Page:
Imaging of the coronary arteries with computed tomography angiography provides an accurate assessment of arterial plaque and could have a dramatic impact on the management of diabetic patients who face a high risk of heart attacks and other cardiovascular events, according to a new study.
Using reprogrammed skin cells, researchers have for the first time used stem cell techniques to...
Be sure to pick up a watermelon—or two—at your local grocery store. It could save your life...
Young adults with such cardiac risk factors as high blood pressure and elevated glucose levels...
Patients with severe ischemic heart disease and heart failure can benefit from a new treatment in which stem cells found in bone marrow are injected directly into the heart muscle, according to research presented at the American College of Cardiology's 63rd Annual Scientific Session.
New guidelines that ease the recommended blood pressure could result in 5.8 million U.S. adults no longer needing hypertension medication. The findings are the first peer-reviewed analysis to quantify the impact of guidelines announced in February by the Eighth Joint National Committee. In a divisive move, the committee relaxed the blood pressure goal in adults 60 years and older to 150/90, instead of the previous goal of 140/90.
Combating the tissue degrading enzymes that cause lasting damage following a heart attack is tricky. Each patient responds to a heart attack differently and damage can vary from one part of the heart muscle to another, but existing treatments can’t be fine-tuned to deal with this variation. Penn researchers have developed a way to address this problem via a material that can be applied directly to the damaged heart tissue.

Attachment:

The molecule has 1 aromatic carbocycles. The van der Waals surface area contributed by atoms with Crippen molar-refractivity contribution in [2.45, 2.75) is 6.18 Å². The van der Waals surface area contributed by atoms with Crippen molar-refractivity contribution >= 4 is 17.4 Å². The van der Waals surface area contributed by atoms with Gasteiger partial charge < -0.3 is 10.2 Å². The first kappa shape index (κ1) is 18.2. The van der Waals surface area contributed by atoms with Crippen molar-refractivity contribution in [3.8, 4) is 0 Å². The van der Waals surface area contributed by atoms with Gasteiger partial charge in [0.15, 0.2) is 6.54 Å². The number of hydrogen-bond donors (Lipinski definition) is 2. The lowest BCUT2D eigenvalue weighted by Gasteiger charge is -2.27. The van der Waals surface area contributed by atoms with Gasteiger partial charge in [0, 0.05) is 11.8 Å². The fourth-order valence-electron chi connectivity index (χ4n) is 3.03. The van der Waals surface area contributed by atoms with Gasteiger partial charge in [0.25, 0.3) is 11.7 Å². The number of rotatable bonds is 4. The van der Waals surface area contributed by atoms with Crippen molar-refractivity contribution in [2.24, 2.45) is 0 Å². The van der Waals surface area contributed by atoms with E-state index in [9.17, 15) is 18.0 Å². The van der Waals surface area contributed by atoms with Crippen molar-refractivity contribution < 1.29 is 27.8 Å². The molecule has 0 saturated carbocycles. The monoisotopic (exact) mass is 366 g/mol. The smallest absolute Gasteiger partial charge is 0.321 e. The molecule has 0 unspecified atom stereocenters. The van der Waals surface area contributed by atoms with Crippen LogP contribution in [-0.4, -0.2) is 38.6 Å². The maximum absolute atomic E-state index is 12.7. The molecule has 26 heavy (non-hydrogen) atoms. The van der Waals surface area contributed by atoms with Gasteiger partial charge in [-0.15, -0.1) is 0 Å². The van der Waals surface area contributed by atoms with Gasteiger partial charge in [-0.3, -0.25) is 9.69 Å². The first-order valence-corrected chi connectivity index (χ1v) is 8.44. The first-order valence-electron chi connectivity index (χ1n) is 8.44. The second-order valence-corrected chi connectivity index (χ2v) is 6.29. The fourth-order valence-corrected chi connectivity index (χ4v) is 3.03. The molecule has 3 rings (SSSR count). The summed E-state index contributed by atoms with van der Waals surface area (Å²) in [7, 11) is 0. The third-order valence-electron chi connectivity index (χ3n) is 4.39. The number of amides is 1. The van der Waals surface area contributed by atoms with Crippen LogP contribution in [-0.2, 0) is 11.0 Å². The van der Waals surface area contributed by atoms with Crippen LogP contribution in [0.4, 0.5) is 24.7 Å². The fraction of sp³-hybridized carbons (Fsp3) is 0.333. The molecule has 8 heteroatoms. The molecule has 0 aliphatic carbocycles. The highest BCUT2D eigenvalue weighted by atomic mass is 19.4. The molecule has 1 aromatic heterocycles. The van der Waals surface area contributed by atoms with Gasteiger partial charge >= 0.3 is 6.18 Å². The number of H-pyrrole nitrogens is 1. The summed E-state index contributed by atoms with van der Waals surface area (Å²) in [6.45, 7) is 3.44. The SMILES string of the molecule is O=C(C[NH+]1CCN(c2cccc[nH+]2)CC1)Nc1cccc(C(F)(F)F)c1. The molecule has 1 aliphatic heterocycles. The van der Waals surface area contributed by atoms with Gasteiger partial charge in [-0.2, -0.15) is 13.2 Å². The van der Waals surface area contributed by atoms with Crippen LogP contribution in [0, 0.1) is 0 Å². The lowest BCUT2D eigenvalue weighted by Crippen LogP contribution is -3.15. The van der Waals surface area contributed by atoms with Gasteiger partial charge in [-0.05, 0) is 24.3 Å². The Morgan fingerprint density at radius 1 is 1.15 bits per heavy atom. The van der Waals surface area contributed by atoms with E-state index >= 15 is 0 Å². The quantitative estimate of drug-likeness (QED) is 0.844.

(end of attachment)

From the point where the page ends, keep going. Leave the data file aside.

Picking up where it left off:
Analysis of surveys of more than 3.5 million American men and women, administered at some 20,000 health centers across the country—believed to be the largest analysis of its kind ever performed—found that married people, regardless of age, sex, or even cardiovascular risk factors, had significantly less chances of having any kind of cardiovascular disease than those who were single, divorced or widowed.
There's fresh evidence that a lot of young people could be headed for heart trouble. A large study of preteens in Texas found that about one-third of them had borderline or high cholesterol when tested during routine physical exams. The results seem to support recent guidelines that call for every child to have a cholesterol test between 9 and 11.
George Washington University researcher Narine Sarvazyan, PhD, has invented a new organ to help return blood flow from veins lacking functional valves. A rhythmically contracting cuff made of cardiac muscle cells surrounds the vein acting as a 'mini heart' to aid blood flow through venous segments. The cuff can be made of a patient’s own adult stem cells, eliminating the chance of implant rejection.
The formula for peak exercise heart rate that doctors have used for decades in tests to diagnose heart conditions may be flawed because it does not account for differences between men and women, new research says.
Cholesterol levels fluctuate based on the time of year with more unfavorable lipid profiles seen in the colder months, a trend that may be driven by related behavior changes, according to new research.
Research published online in Blood presents an unprecedented look at five unique blood cells in the human body, pinpointing the location of key genetic regulators in these cells and providing a new tool that may help scientists to identify how blood cells form and shed light on the etiology of blood diseases.
A new microfluidic method for evaluating drugs commonly used for preventing heart attacks has found that while aspirin can prevent dangerous blood clots in some at-risk patients, it may not be effective in all patients with narrowed arteries. The study, which involved 14 human subjects, used a device that simulated blood flowing through narrowed coronary arteries to assess effects of anti-clotting drugs.
Although genome-wide association studies have linked DNA variants in the gene SCN10A with increased risk for cardiac arrhythmia, efforts to determine the gene's direct influence on the heart's electrical activity have been unproductive. Now, scientists have discovered that these SCN10A variants regulate the function of a different gene, SCN5A, which appears to be the primary gene responsible for cardiac arrhythmia risk.